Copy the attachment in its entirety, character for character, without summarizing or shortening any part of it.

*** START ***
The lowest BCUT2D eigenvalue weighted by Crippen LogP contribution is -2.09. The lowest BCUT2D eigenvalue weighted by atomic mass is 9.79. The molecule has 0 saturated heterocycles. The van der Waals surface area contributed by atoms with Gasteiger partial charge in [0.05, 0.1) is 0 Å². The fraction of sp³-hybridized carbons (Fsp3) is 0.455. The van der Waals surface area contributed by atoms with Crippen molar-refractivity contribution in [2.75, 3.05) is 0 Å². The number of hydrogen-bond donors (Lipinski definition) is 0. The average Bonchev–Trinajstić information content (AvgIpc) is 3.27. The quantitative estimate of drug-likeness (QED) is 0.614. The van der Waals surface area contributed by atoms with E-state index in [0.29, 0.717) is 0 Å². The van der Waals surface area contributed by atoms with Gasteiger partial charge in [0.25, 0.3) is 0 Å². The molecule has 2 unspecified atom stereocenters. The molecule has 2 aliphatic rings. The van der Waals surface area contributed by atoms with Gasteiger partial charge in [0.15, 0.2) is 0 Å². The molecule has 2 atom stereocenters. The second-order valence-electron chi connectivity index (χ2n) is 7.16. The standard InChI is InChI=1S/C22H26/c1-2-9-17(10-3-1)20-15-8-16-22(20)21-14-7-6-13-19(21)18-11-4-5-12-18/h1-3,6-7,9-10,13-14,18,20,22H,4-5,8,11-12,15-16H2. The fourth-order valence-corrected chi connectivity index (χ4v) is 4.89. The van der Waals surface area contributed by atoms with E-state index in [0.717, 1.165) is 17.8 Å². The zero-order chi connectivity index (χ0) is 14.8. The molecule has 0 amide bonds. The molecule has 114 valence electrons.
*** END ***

The lowest BCUT2D eigenvalue weighted by Crippen LogP contribution is -2.09. The lowest BCUT2D eigenvalue weighted by atomic mass is 9.79. The molecule has 0 saturated heterocycles. The van der Waals surface area contributed by atoms with Gasteiger partial charge in [0.05, 0.1) is 0 Å². The fraction of sp³-hybridized carbons (Fsp3) is 0.455. The van der Waals surface area contributed by atoms with Crippen molar-refractivity contribution in [2.75, 3.05) is 0 Å². The number of hydrogen-bond donors (Lipinski definition) is 0. The average Bonchev–Trinajstić information content (AvgIpc) is 3.27. The quantitative estimate of drug-likeness (QED) is 0.614. The van der Waals surface area contributed by atoms with E-state index in [0.29, 0.717) is 0 Å². The van der Waals surface area contributed by atoms with Gasteiger partial charge in [0.25, 0.3) is 0 Å². The molecule has 2 unspecified atom stereocenters. The molecule has 2 aliphatic rings. The van der Waals surface area contributed by atoms with Gasteiger partial charge in [0.15, 0.2) is 0 Å². The molecule has 2 atom stereocenters. The second-order valence-electron chi connectivity index (χ2n) is 7.16. The standard InChI is InChI=1S/C22H26/c1-2-9-17(10-3-1)20-15-8-16-22(20)21-14-7-6-13-19(21)18-11-4-5-12-18/h1-3,6-7,9-10,13-14,18,20,22H,4-5,8,11-12,15-16H2. The fourth-order valence-corrected chi connectivity index (χ4v) is 4.89. The van der Waals surface area contributed by atoms with E-state index in [0.717, 1.165) is 17.8 Å². The zero-order chi connectivity index (χ0) is 14.8. The molecule has 0 amide bonds. The molecule has 114 valence electrons.